Hummingbirds are fascinating wonders of nature, packing tremendous potential in their tiny bodies. The project leader of FeederWatch at Cornell Lab, Dr. Emma, said that hummingbirds are so unique because they are the smallest birds on the planet. Hummingbirds are the only species of birds that can fly backward, which proves to help feed on plant and insect nectar. As a result, these fascinating creatures fly to the warmest place in the US when winter comes.
The majority of North-American hummingbirds fly to Mexico or Central America during winters. While this journey is nothing compared to those made by South American hummingbirds, it’s still astonishing to see these lightweight, ruby-necked birds fly across the Gulf of Mexico in a single day.
Hummingbirds fly south not only for a warmer climate but for food. During winter, flowers are covered in snow, and most species of plants that bloom in cold climates aren’t the primary food source for hummingbirds. As a result, these solid and tiny feathered friends look for a new home in Mexico or Central America.
Upon arriving in the United States, these birds fly 20 miles a day searching for food. Contrary to popular myths, hummingbirds don’t travel on the backs of large birds such as Geese or Andean Condor.
Should I Take Down My Hummingbird Feeder in Winter?
Don’t take down your bird feeder when you feel winter is approaching. Instead, keep it fully stocked in the late days of fall because birds would visit your feeder more often to replenish their energy. Plus, your feeder will serve as a pitstop for birds that have been traveling for a long time. But at first sight of winter or when your feeder starts freezing, you should take it down.
Otherwise, you might attract Rufous hummingbirds, and they might cause concerns if they stay longer. In addition, if your feeder is out in the cold, it might cause a distraction for birds migrating to warmer areas as they’ll decide to find shelter in your feeder.
Will Hummingbirds Return to My Feeder?
Hummingbirds have excellent memory, and they don’t forget people who treated them with care and affection. So put your feeder out when winter ends, and your loyal friends will return. You can also put out your feeder during the day in winter when the temperature starts dropping because it might help save a stray hummingbird. But you shouldn’t do that too often because it can cause a distraction for traveling birds as they may decide to settle in your backyard. This isn’t a good idea if the temperature falls to a freezing point.
How Long Do Hummingbirds Migrate?
Without many pitstops, it would take a hummingbird about a week to fly south for the winter. But in reality, it takes around 2 weeks because these tiny birds take several breaks to replenish their energy, eat and bathe. However, spring migration might be faster because hummingbirds get restless for the nesting season as their hormones start acting up.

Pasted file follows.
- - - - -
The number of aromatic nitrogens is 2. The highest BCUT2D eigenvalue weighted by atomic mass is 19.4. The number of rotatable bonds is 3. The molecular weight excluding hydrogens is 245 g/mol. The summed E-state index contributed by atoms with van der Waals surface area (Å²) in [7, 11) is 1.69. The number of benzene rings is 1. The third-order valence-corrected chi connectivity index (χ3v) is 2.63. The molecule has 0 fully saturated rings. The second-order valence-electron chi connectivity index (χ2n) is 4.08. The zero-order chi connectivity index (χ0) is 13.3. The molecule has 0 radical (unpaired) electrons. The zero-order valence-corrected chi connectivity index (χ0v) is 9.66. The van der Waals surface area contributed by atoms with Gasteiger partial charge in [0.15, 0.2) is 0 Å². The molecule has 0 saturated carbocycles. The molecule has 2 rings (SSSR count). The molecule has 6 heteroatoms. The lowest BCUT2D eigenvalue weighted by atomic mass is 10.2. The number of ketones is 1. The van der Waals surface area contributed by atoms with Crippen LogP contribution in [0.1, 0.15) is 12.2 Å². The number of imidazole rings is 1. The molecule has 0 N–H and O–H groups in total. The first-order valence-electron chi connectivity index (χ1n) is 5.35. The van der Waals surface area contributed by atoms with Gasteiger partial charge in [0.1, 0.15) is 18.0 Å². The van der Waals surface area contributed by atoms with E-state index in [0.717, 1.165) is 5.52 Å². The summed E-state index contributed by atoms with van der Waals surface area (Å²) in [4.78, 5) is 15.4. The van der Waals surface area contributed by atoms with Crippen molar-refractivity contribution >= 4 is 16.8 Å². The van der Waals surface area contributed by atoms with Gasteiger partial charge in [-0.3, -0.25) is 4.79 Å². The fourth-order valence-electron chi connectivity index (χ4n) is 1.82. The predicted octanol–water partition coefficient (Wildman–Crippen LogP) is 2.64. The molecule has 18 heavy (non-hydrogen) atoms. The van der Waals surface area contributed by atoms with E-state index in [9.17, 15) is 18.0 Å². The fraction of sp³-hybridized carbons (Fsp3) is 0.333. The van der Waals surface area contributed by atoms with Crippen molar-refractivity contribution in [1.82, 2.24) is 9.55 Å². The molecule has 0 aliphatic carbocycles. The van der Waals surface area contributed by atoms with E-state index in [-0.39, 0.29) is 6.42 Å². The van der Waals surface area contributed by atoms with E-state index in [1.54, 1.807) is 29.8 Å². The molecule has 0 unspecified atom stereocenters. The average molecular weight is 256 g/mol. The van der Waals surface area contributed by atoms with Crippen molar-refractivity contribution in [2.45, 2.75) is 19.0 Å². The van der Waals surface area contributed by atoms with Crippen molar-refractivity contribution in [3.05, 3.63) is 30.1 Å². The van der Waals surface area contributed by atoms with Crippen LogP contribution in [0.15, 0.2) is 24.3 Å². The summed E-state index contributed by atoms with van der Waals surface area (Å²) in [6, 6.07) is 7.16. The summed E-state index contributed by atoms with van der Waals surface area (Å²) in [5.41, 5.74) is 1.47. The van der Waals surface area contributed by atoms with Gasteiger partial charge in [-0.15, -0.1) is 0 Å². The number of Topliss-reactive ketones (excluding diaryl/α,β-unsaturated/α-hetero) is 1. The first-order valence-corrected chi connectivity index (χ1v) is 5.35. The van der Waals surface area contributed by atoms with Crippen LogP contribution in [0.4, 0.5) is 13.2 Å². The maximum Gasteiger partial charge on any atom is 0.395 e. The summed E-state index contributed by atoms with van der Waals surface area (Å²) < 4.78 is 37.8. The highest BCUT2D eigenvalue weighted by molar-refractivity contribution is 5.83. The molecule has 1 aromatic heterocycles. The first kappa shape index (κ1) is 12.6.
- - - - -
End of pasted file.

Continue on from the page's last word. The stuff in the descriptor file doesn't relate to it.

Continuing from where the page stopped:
Therefore, the average time a hummingbird takes to migrate south is somewhere between 1-1.5 weeks. If there are plenty of pitstops, it might take more, but these birds are clever, so they start their journey sooner.
What Temperatures Can Hummingbirds Survive?
Western hummingbirds are remarkably tolerant of sub-freezing and sub-zero temperatures. This makes sense because they nest in the winter season. Some hummingbirds migrate back to their original destination even before the snow starts melting. This is because these birds have excellent weather resistance capabilities.
Plus, hummingbirds have deep hibernation capabilities, which conserves their energy and helps them survive cold winter nights without food. Hummingbirds can also lower their body temperatures which helps them survive cold winter days without freezing.
Where Do Hummingbirds Migrate?
Hummingbirds migrate to Mexico and Central America for the winter. They travel during the day because flower and nectar sources are in abundance. Hummingbirds’ wings flap 15 to 80 times in a minute, and their hearts beat 1,260 times during migration. The rapid flapping provides the required energy to lift off and maintain their flight and the fast heartbeat keeps up with the blood flow required to flap 80 times in a minute.
How to Help Hummingbirds in Winter
Feeding hummingbirds during the winter is possible, but you need to stay committed. This is because if you feed them once, they’ll come to your house for a couple of days and might not go elsewhere. Plus, you need to take extra precautions when feeding hummingbirds in winter. For instance, if you leave out water without a heating source in the winter, it’ll get cold. When hummingbirds drink cold water, they get brain freeze, much like humans. Here’s what you can do to make things easier for your tiny friends.
- Hang the feeder in a safe spot away from strong gusts of winds
- Have a heating source but not a fire near the feeder to keep it warm
- Bring your feeder in at night to prevent freezing. Hummingbirds don’t go out for midnight snacks. They’ll feed heavily on your feeder during dusk and return to think bushes when the night falls.
- Use a feeder with a heat light or a heating pad to keep things comfortable for the little guest at your house. Warm water during winter is a good source of nourishment for hummingbirds because they can’t find it elsewhere.
Feeding a hummingbird in winter is no easy task. You have to spend a lot of time and money making the perfect feeder. But it’s not necessary to put out a feeder during the winter because most hummers are migrating.
They usually head towards Central America or Mexico, flying more than 20 miles a day upon arrival. Don’t worry when the winter ends; hummingbirds will return to your feeder because they have an excellent memory. So just make sure to keep your feeder out before the snow starts melting because some species of hummingbirds return home before the snow starts to melt.